We have previously written about the Regulatory Powers (Standard Provisions) Act 2014 (RP Act) which was enacted in June 2014. As many of you will be aware, the RP Act provides a framework of standard regulatory powers which can be adopted by Commonwealth regulators through primary legislation. This article looks at the progress so far in the adoption of standard regulatory powers by the Commonwealth.

Objective of the RP Act

By standardising regulatory powers across the Commonwealth, the RP Act is intended to:

  • significantly reduce the length of legislation governing each regulatory regime
  • provide greater clarity and consistency for agencies that need to exercise powers with respect to multiple regulatory regimes
  • make it easier for businesses that are subject to multiple regimes to understand and comply with the law
  • facilitate the development of a common body of law.

The Civil Law Division of the Attorney General’s Department has administrative responsibility for the RP Act, including oversight of its implementation across Commonwealth regulatory frameworks. It was thought that the uptake of the standard regulatory powers would happen progressively as new Acts were made and as existing Acts were amended. We understand that Commonwealth agencies and departments have also been encouraged to proactively examine their existing legislation and determine whether the standard regulatory powers can be adopted.

An agency can choose to adopt a policy that differs from the standard, or add elements not currently in the RP Act, through provisions which apply the RP Act with specified variations. A proposal to adopt a policy that is different from that set out in the RP Act, or adds elements not currently in the RP Act, should be referred to the Civil Law Division.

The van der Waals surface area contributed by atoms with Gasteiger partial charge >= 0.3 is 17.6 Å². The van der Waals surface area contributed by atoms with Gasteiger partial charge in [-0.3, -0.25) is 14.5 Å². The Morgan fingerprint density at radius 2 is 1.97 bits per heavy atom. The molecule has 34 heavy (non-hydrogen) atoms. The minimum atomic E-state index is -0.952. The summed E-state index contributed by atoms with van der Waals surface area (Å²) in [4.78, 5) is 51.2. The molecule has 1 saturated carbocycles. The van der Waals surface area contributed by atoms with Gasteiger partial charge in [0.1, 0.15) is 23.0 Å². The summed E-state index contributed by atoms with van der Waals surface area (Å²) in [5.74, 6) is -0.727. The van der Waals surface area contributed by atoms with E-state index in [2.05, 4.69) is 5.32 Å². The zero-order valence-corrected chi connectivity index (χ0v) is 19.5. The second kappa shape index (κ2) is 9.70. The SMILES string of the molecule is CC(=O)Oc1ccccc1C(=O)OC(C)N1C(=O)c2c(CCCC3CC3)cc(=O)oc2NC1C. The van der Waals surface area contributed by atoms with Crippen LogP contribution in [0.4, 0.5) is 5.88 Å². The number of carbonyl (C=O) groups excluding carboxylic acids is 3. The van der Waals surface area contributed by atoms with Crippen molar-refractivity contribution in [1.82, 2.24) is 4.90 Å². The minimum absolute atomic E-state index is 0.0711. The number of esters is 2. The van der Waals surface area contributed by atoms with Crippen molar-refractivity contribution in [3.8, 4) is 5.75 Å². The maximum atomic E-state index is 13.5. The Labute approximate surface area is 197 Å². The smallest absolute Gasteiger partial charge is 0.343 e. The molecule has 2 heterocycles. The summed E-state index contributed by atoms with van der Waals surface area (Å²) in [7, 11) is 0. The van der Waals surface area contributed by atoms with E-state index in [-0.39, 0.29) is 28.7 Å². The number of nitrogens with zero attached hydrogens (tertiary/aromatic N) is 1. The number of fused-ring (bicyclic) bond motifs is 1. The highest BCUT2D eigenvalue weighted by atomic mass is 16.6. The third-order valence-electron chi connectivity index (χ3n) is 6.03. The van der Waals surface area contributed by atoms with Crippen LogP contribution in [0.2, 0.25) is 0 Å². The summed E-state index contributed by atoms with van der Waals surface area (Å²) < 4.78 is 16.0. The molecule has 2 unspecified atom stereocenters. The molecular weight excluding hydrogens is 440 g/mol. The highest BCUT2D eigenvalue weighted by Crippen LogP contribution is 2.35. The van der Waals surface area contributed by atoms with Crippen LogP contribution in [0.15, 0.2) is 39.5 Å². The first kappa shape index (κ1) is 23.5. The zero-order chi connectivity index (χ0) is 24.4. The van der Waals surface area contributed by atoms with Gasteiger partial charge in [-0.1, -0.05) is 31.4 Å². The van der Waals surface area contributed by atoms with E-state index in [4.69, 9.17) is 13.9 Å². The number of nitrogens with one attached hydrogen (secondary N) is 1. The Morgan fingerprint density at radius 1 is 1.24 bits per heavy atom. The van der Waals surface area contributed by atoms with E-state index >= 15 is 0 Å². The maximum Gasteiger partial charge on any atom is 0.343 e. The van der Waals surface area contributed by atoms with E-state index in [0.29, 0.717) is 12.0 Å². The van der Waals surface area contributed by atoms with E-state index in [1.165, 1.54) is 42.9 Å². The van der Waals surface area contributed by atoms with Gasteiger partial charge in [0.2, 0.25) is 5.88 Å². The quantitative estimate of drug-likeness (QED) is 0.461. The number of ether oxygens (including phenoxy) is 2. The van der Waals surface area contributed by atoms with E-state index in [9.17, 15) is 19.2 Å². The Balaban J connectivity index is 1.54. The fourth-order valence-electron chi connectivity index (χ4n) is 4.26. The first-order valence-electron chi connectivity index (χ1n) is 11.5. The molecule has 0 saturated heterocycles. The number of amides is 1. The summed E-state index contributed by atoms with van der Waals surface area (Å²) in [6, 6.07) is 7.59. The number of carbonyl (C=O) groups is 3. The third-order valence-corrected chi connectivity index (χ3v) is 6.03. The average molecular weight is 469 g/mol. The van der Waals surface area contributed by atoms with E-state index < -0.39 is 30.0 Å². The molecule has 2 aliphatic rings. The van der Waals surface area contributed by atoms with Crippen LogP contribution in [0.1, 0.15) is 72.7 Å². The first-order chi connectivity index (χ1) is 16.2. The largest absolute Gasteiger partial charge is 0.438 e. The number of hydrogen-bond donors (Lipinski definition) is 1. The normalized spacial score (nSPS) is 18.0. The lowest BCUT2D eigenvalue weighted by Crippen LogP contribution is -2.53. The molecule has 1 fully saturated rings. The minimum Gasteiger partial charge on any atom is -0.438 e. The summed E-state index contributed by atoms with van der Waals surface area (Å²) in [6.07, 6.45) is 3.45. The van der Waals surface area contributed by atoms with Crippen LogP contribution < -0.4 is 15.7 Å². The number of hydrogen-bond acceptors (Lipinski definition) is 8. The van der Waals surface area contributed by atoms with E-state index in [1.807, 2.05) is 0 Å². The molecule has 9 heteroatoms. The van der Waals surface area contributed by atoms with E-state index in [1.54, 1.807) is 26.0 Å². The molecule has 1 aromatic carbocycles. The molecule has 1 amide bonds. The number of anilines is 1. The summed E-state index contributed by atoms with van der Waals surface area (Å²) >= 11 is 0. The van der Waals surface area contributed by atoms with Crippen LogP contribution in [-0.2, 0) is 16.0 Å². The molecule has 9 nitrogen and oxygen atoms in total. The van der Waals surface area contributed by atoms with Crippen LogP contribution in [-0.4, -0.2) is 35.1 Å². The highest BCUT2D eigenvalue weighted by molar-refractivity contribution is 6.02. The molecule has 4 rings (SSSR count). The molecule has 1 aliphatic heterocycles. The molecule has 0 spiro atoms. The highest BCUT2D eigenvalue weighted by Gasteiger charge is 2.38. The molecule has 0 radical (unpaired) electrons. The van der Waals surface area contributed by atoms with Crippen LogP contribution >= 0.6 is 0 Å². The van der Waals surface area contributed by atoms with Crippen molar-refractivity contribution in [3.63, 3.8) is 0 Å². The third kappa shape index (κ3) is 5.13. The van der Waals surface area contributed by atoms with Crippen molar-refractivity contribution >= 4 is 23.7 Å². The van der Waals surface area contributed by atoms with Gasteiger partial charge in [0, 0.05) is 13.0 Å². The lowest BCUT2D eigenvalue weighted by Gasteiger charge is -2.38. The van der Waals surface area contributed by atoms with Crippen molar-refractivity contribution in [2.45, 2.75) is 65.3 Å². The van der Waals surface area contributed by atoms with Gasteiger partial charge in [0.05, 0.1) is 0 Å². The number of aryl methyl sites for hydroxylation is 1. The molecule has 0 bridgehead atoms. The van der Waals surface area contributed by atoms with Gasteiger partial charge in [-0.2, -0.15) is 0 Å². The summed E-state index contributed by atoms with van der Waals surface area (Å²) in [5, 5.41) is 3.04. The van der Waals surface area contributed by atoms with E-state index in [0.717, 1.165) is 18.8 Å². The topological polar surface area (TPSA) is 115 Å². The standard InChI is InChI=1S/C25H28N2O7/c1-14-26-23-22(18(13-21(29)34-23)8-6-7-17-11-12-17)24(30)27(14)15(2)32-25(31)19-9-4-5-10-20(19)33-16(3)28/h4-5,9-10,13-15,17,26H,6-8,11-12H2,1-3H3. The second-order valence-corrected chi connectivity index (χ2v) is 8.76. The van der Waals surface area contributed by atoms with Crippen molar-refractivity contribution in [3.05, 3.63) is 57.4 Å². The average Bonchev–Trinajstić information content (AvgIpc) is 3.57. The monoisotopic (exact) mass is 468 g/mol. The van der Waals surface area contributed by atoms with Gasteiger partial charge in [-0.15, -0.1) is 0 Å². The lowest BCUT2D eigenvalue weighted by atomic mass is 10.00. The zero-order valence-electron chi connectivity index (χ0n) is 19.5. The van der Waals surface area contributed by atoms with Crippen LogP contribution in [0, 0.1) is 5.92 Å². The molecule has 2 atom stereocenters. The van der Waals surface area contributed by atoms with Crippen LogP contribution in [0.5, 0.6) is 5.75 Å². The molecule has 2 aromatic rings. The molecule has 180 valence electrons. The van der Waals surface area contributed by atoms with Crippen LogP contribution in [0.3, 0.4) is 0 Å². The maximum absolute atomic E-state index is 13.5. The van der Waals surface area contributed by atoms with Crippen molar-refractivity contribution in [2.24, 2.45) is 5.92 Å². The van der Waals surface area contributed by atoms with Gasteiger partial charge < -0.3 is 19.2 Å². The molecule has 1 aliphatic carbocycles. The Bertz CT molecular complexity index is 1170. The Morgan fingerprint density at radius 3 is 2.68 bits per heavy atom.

Progress on adoption of the RP Act

There has been some progress on the adoption of the RP Act. Eleven Commonwealth Acts have been passed which trigger the application of RP Act powers. There have also been a number of bills that have been introduced into Parliament that provide for standard regularly powers to be triggered (which are presently lapsed). In particular, the Regulatory Powers (Standardisation Reform) Bill 2016, introduced into Parliament in March 2016, will amend 15 Acts so that they trigger standard regulatory powers.

Acts passed

The Offshore Petroleum and Greenhouse Gas Storage Amendment (Regulatory Powers and Other Measures) Act 2014 (OP Act) was the first Act to refer to and trigger the use of the regulatory powers in the RP Act, in July 2014. Since then, ten other Acts have picked up standard powers from the RP Act. One of the Acts is the Biosecurity Act 2015 which was passed in June 2016 (see our article on the Biosecurity Act). The Biosecurity Act triggers a range of provisions in the RP Act, and applies modifications to many of the standard powers.

Most Acts have triggered the civil penalty provisions in the RP Act and about half have triggered either the monitoring and investigating powers provisions or the enforceable undertakings and infringement notice provisions (and in some instances, both).

We attach a table showing which Acts have triggered the RP Act, and the Parts of the Act they have triggered.

Regulatory Powers (Standardisation Reform) Bill 2016

The Regulatory Powers (Standardisation Reform) Bill 2016 represents a significant tranche of Commonwealth Acts to trigger the operation of the RP Act. The Bill was introduced on 2 March 2016, however is presently lapsed at dissolution.

This Bill will amend 15 Commonwealth Acts to repeal existing provisions providing for regulatory regimes and instead apply the standard provisions of the RP Act. The Acts amended by the Bill are set out in the attached table.

In most instances, the Bill will not alter existing arrangements because application of the RP Act will result in either the substitution of an equivalent provision or a provision that is the same in effect with modernised terminology or minor technical changes reflecting current drafting standards. In some circumstances, the changes result in a minor expansion to existing regulatory powers of those Acts. Where necessary, the amendments will modify the operation of the RP Act to retain existing regulatory powers that do not have equivalent provisions in the RP Act.

As with the other Acts we refer to above that have already picked up the RP Act, the common approach seems to be to trigger the civil penalty provisions, along with a mixture of other Parts of the RP Act. In most cases there will also be an expansion of the original powers available under the respective Acts.